3. What will be expected of you.
  4. What types of therapy will be available to you.
  5. What kind of physical and recreational activities they offer.
  6. How many and what kind of process groups they have.
  7. How much downtime you will have.
  8. What makes their facility different from all the others.
  9. How and when meals are prepared and served.
  10. When family can visit.
  11. And anything else you might want to know.

 

      4. They’ll Make Me Work

Most rehabs will expect you to do basic household chores, clean up after yourself, go to group therapy, meetings, etc. This may seem like a lot to take in at first but you will want to keep busy to keep your mind off using. Activities of Daily Life Skills (ADLS) are meant to teach you the tools you need for after you’re done with treatment. This can be as small as cleaning up after yourself, or cooking yourself a nutritious well balanced meal.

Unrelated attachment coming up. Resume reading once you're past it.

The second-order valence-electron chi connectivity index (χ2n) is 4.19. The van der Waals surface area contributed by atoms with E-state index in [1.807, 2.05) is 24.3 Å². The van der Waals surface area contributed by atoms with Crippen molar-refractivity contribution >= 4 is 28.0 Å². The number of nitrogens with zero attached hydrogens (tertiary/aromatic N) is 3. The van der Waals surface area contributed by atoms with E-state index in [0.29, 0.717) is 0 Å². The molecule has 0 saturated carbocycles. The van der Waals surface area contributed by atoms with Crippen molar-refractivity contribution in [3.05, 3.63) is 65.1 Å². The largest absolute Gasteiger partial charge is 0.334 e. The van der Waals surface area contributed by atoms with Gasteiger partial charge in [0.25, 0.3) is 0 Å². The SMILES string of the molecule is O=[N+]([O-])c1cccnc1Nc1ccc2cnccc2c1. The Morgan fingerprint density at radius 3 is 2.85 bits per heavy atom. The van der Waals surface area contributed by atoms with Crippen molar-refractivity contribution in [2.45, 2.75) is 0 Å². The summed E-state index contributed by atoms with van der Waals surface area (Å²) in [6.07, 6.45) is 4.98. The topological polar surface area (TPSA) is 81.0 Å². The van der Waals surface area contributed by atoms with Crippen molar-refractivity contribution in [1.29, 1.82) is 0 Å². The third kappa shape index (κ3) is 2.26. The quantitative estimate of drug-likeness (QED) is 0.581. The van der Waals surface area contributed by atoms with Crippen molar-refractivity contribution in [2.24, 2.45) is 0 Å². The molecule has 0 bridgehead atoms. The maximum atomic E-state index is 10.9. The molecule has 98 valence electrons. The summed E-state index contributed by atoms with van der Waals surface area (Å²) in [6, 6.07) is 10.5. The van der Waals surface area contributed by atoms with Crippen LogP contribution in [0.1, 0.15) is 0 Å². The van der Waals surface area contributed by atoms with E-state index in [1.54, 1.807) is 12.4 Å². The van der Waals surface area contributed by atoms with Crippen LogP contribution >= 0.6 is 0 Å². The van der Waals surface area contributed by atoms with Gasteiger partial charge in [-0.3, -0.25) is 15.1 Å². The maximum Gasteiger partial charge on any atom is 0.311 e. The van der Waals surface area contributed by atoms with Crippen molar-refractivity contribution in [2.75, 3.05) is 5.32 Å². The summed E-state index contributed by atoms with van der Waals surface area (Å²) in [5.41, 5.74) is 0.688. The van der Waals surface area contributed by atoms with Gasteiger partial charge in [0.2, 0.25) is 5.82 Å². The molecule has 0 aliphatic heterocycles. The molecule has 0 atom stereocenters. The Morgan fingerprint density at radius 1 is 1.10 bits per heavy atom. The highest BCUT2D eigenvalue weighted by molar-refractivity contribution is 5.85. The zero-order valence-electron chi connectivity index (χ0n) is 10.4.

Doing the work expected of you in rehab will make you feel so much about yourself. It will make you feel productive, and independent of your addictive habits. Even though these are small wins, when you consistently rack up consecutive little wins, you are accomplishing everything you set out to do one step at a time.

Trust that they know what they are doing. If you are still unsure, ask them if the things they require you to do are evidence based treatments for addiction. This means they have been researched and found to be effective.

 

      5. I’ll Start to Have Feelings Again.

Yes, you will start to feel again. The good and the bad, and that is what makes us human and feelings can be a wonderful thing, when you learn to understand why you’re feeling a certain way and how to be mindful of those feelings and how they affect your overall perspective.